Making provenance pay

December 19th, 2010

Provenance, Dan Conover says, can drive the adoption of semantic technologies:

Imagine a global economy in which every piece of information is linked directly to its meaning and origin. In which queries produce answers, not expensive, time-consuming evaluation tasks. Imagine a world in which reliable, intelligent information structures give everyone an equal ability to make profitable decisions, or in many cases, profitable new information products. Imagine companies that get paid for the information they generate or collect based on its value to end users, rather than on the transitory attention it generates as it passes across a screen before disappearing into oblivion.

Now imagine copyright and intellectual property laws that give us practical ways of tracing the value of original contributions and collecting and distributing marginal payments across vast scales.

That’s the Semantic Economy.

– Dan Conover on the semantic economy (my emphasis added).

I wonder if he’s seen the W3 Provenance XG Final Report yet. Two parts are particularly relevant: the dimensions of provenance and the news aggregator scenario. Truly making provenance pay will require both Management of provenance (especially Access and Scale) and Content provenance around Attribution.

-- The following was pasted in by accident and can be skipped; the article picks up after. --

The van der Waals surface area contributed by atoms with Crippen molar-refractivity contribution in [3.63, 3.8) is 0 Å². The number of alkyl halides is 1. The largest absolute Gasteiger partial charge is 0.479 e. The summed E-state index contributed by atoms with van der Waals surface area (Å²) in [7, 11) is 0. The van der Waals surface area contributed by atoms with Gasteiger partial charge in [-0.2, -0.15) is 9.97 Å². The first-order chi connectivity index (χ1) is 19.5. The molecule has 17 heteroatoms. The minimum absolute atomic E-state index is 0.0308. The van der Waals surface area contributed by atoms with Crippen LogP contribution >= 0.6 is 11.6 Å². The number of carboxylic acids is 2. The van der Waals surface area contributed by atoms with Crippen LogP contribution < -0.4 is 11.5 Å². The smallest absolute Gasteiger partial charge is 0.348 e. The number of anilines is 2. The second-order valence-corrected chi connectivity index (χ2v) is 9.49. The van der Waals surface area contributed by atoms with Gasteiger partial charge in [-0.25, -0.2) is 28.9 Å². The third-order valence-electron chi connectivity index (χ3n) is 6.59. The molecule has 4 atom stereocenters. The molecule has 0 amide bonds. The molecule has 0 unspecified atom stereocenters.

Go read the rest of what Dan Conover says about the semantic economy. Pay particular attention to the end: Dan says that he’s working on a functional spec for a Semantic Content Management System — a RDF-based middleware so easy that writers and editors will want to use it. I know you’re thinking of Drupal and of the Semantic Desktop; we’ll see how he’s differentiating: He invites further conversation.

I’m definitely going to have a closer look at his ideas: I like the way he thinks, and this isn’t the first time I’ve noticed his ideas for making Linked Data profitable.

For LaTeX referencing glitches, check the \label location

December 15th, 2010

Problem: LaTeX gives the section number instead of the figure number in a text reference.
Solution: Be sure that the figure’s label is AFTER its caption.

Correct:
 \begin{figure} \includegraphics{./images/myimage.png} \caption{A beautiful, wonderful image.} \label{fig:myimage} \end{figure} 

Wrong:
 \begin{figure} \includegraphics{./images/myimage.png} \label{fig:myimage} \caption{A beautiful, wonderful image.} \end{figure} 

LaTeX requires \label to follow \caption. That is, a \label preceding a \caption is ignored.
If you’re getting section numbers instead of figure numbers as the response to a \ref, check where the \label is specified.